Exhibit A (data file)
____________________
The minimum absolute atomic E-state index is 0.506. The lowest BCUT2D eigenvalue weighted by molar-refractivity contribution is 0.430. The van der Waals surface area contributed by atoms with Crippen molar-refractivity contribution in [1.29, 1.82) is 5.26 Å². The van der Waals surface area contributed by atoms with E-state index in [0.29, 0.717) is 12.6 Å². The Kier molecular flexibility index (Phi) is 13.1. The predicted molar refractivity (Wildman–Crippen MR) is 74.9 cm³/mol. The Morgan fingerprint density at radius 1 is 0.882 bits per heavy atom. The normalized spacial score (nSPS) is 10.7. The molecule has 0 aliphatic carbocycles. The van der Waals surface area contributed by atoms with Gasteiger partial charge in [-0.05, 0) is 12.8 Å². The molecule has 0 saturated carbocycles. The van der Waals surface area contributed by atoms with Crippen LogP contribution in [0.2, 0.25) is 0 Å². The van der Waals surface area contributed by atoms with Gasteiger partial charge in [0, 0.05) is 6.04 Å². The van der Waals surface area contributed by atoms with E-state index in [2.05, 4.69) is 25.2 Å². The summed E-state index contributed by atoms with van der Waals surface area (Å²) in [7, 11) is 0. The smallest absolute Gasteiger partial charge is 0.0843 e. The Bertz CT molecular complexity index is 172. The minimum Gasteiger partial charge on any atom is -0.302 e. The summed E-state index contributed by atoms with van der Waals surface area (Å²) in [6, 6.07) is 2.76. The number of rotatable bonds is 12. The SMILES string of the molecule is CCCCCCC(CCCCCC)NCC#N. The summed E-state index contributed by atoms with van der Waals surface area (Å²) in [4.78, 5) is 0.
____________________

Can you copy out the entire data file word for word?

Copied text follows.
The minimum absolute atomic E-state index is 0.506. The lowest BCUT2D eigenvalue weighted by molar-refractivity contribution is 0.430. The van der Waals surface area contributed by atoms with Crippen molar-refractivity contribution in [1.29, 1.82) is 5.26 Å². The van der Waals surface area contributed by atoms with E-state index in [0.29, 0.717) is 12.6 Å². The Kier molecular flexibility index (Phi) is 13.1. The predicted molar refractivity (Wildman–Crippen MR) is 74.9 cm³/mol. The Morgan fingerprint density at radius 1 is 0.882 bits per heavy atom. The normalized spacial score (nSPS) is 10.7. The molecule has 0 aliphatic carbocycles. The van der Waals surface area contributed by atoms with Gasteiger partial charge in [-0.05, 0) is 12.8 Å². The molecule has 0 saturated carbocycles. The van der Waals surface area contributed by atoms with Crippen LogP contribution in [0.2, 0.25) is 0 Å². The van der Waals surface area contributed by atoms with Gasteiger partial charge in [0, 0.05) is 6.04 Å². The van der Waals surface area contributed by atoms with E-state index in [2.05, 4.69) is 25.2 Å². The summed E-state index contributed by atoms with van der Waals surface area (Å²) in [7, 11) is 0. The smallest absolute Gasteiger partial charge is 0.0843 e. The Bertz CT molecular complexity index is 172. The minimum Gasteiger partial charge on any atom is -0.302 e. The summed E-state index contributed by atoms with van der Waals surface area (Å²) in [6, 6.07) is 2.76. The number of rotatable bonds is 12. The SMILES string of the molecule is CCCCCCC(CCCCCC)NCC#N. The summed E-state index contributed by atoms with van der Waals surface area (Å²) in [4.78, 5) is 0.